|• Mayor (2008–2014)||Francis Michel Donnary|
|• Land1||12.47 km2 (4.81 sq mi)|
|• Population2 density||9.0/km2 (23/sq mi)|
|INSEE/Postal code||24209 / 24300|
|Elevation||139–206 m (456–676 ft)|
1 French Land Register data, which excludes lakes, ponds, glaciers > 1 km² (0.386 sq mi or 247 acres) and river estuaries.2 Population without double counting: residents of multiple communes (e.g., students and military personnel) only counted once.
Hautefaye is a commune in the Dordogne department in Aquitaine in south-western France. It gained particular notoriety for a mob attack and murder of an innocent man, Alain de Moneys, at the time of the Franco-Prussian War, in mid-August 1870.
Killing of Alain de Monéys
On 16 August 1870, France was losing the war against Prussia. Within three weeks, Emperor Napoleon III would be captured by the enemy and his regime overthrown by a self-proclaimed Government for National Defence.
Rural France, which had largely been faithful to Napoleon I and welcomed his nephew, was tense. Many rural residents were illiterate and depended upon news of the war from educated, often noble residents, which they resented.
During a fair at Hautefaye, matters turned ugly when an aristocratic cousin of a young nobleman named Alain de Monéys reported the war was not going well. Many villagers had been drinking and received the news poorly. They attacked the cousin, the Vicomte Camille Maillard Lafaye, son of the mayor of the nearby town of Beaussac. Frightened, the viscount and his party fled. In an alcohol-fueled patriotic fervor, villagers wielding pitchforks and cudgels turned their attention on young Alain.
They accused him of being a Prussian plant, a spy, and of financing Prussia in the war against France. They claimed he betrayed the emperor and nation. Both claims were in fact false, as Monéys was not a Republican and his patriotism was spotless, but a crowd gathered around him. The parish priest tried to calm the mob by offering drinks to divert their attention but, however well-meaning the effort may have been, it probably helped get the crowd even more intoxicated than they already were and more dangerous. The mayor, unable to show leadership in the face of drunken excitement, reportedly said "Eat him if you want".
For two hours, the mob tortured and battered Alain de Monéys. They nailed horseshoes to his feet and burst one of his eyeballs. The crowd finally burnt him in the village square (or a nearby lake bed), likely while still alive. It is alleged that those who took part in the killing collected fat dripping from his burning body onto bread, eating the resulting tartines. (The last statement has not been proved historical).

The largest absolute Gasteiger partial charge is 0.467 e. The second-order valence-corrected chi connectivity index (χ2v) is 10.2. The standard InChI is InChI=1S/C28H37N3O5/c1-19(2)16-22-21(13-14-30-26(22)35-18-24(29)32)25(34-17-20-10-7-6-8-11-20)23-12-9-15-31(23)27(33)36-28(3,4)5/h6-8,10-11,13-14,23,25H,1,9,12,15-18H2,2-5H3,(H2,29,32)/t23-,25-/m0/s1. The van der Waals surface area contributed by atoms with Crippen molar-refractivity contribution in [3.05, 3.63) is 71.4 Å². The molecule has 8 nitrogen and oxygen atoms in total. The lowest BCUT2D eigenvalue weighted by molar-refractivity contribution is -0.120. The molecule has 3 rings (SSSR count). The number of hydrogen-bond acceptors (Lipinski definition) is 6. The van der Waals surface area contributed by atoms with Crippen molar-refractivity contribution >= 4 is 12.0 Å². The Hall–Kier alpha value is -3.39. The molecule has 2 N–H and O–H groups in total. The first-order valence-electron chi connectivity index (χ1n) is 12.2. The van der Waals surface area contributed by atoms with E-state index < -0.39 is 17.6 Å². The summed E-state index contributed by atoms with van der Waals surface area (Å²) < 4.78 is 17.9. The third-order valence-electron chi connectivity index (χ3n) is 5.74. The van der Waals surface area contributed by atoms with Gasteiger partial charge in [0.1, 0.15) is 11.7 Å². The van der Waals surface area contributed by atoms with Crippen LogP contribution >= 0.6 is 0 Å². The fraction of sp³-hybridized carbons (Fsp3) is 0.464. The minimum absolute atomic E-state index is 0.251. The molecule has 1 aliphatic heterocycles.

Some 600 festival attendees were implicated in the affair. On 19 August 1870, gendarmes arrested fifty people ranging in age from age 14 through 60.
On 18 September 1870, twenty-one defendants were informed of charges against them.
During 13–21 December 1870, perpetrators were brought to trial in the town of Périgueux. Nineteen were convicted, four sentenced to death. Judge Brochon, from the Bourdeaux Court of Appeals, presided over the Dordogne Criminal Court in this instance. Altogether, four individuals were judged to have primary culpability and sentenced to death, while another received a sentence of life imprisonment. Others received sentences ranging from six to eight years imprisonment with hard labour for their role in the atrocity. Another group was sentenced to a single year of imprisonment. One teenager, then aged fourteen years of age, was sentenced to six years in a reformatory, while a small child was acquitted.
On 6 February 1871, the four participants judged most complicit for the murder of Monéys were guillotined in the Hautefaye village square.
In 1953, Lavaud Noemie, the last direct witness of the Hautefaye Affair, died at 92 years of age.
On 16 August 1970, a century after the tragedy and at the initiative of one of the villagers, the Hautefaye church held a "Mass of forgiveness" in the presence of descendants of the family of Alain of Monéys and those of his killers.
Jean Teule has since written an historical novel on the subject, Eat Him if You Like (2009: English Translation: 2011).
- Alain Corbin: Le village des "cannibales", Aubier, 1990
- Georges Marbeck: Hautefaye, l'année terrible, Robert Laffont, 1982
- Jean Teulé: Mangez-le si vous voulez, Julliard, 2009. Translated by Emily Phillips: Eat Him if You Like: London: Gallic Books: 2011: ISBN 1906040397
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